For me, I don’t want it to be set up where everything is dependent on me. I don’t want to have to tell anyone when I’m on vacation or when I’m sick or when I’m not available, unless it’s a situation where I’m working on projects or something like that and there’s a waitlist. That’s totally different. But I mean for personal reasons. It’s just very reminiscent of Corporate for me if I have to report to you in that way.
You know, my hairstylist, if she’s going out of town or not available, they actually work as a team in the salons. So I may show up and the main person, the owner of the salon, is not there, but it’s no big deal because somebody else will take me and all their work is equally great and I don’t lose out. I don’t have to wait. Whereas back in the day, you have a hairstylist, if she’s out of town, she’s out of town. You’ve got to wait until she gets back. It’s a pretty good analogy, especially if you’ve felt the pain of having to wait to get your hair done and you needed it done badly.
All right, so I am kind of going to do a rant this week. I don’t think I’ve ever done a rant, but there is a lesson in this rant. I am all for my VAs, my service providers, all for you guys and you being respected, honored, and valued by the people that you serve. We set the tone to make that happen.
Recently, on Elance, I got invited to a project and you may have seen something like this yourself. The project was they do videos and do social media on a regular basis, but they’re looking for someone to help increase followers, and I’m saying “help” lightly. They want the VA to be solely responsible for the increase of their audience. They’re basically saying, hey, we’ll provide the weekly content, but you get us some more followers. The pay was monthly pay and then a weekly check on the results. Show us that you’re getting us results.
Now, these days, I mean, you can buy followers to show an increase. But that’s not what you want. You want your true audience. I would think that person wants their true audience. But the thing that got me was, gosh, you know, the tone felt like they were expecting miracles to be worked because they were going to have a virtual assistant to do it.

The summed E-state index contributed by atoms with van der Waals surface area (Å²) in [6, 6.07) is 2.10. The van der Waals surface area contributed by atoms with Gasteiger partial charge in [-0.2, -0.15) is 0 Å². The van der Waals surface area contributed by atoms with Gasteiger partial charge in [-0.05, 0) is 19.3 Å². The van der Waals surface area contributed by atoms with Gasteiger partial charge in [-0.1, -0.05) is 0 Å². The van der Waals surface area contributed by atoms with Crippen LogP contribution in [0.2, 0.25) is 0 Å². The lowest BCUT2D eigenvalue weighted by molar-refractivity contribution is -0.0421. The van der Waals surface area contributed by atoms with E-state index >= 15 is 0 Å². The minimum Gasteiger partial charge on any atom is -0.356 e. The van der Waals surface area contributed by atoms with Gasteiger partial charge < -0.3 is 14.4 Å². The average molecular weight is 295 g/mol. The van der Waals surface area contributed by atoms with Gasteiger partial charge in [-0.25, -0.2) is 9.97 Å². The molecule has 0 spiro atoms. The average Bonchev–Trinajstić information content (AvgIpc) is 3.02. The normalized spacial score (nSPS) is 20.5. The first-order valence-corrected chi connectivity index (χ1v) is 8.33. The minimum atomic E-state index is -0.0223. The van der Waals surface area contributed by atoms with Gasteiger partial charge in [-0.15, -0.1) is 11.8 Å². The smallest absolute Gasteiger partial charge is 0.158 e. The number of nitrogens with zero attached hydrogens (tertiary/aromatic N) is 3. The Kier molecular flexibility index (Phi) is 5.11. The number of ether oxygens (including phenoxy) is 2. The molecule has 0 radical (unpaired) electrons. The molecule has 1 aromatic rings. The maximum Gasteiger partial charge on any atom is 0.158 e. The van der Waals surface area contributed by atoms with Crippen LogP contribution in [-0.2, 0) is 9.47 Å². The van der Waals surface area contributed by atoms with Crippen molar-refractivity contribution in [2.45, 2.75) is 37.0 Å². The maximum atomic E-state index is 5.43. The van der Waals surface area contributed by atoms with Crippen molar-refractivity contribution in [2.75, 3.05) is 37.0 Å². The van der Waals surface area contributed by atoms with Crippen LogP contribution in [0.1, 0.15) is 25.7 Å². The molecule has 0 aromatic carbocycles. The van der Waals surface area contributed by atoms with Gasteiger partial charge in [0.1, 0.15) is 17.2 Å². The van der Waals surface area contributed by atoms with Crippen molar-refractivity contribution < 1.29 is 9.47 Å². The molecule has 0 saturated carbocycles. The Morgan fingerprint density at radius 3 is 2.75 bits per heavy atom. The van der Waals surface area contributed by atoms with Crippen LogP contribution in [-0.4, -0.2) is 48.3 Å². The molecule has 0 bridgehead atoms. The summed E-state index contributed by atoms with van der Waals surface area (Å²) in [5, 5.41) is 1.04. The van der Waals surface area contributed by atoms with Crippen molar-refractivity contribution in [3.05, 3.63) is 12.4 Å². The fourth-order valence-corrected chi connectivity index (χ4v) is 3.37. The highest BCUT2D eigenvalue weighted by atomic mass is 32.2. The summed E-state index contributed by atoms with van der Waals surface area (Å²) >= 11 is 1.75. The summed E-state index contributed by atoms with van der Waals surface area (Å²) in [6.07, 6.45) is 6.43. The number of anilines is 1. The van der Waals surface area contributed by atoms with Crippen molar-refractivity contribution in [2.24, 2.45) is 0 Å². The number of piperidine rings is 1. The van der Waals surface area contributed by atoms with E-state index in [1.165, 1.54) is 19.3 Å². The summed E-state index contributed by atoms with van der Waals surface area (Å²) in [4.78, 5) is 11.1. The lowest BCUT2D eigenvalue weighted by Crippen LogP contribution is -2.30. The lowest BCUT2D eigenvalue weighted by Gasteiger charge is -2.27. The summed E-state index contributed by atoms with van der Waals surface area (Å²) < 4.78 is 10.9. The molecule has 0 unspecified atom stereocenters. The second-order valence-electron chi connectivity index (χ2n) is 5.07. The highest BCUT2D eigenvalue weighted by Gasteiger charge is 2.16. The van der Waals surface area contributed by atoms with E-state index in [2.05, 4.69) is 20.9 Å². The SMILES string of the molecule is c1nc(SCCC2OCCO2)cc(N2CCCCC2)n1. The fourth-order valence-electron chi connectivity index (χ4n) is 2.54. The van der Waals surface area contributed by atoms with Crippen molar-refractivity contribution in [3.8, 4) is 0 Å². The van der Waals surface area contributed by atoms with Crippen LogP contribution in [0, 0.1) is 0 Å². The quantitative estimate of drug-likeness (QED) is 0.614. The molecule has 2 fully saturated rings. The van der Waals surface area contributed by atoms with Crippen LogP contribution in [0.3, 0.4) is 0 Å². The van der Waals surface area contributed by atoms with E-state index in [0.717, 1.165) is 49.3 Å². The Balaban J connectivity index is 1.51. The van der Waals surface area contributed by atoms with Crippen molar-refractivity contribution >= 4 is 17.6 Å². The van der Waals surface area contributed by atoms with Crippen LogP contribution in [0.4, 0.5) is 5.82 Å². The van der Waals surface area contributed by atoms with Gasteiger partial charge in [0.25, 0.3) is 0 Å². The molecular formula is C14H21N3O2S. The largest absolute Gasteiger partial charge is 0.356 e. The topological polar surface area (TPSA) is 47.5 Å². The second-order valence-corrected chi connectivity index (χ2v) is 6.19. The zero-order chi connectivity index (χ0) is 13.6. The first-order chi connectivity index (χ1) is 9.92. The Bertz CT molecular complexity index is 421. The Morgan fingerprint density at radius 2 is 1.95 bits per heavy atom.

I’m like that is not right because you don’t even know what kind of content they’re putting out there, what kind of videos. Is it something that their audience wants? Is it something that people would be interested in? Is it of value? Is it educational, inspirational, or entertaining? Does it fit it into any of that?
It’s very much dependent on the content just as much as getting people to see it, and while a virtual assistant could set it up to where it’s being seen, promoting it on social media and promoting it through ads and based on what the client wants because that could also be limited as well if they’re not up for all the different ways that it could be promoted, but the actual numbers, the actual results, whether they get subscribers or followers or whatever, is really dependent on what they’re putting out there.
It’s like being a party promoter. If you get the people to the party and the party sucks, they’re going to leave. So do you base the results off of the people that showed up, or are the results based on the people that stick around? Is it right that someone would expect a VA to pretty much work miracles for them week after week after week, blindly, not knowing what they provide?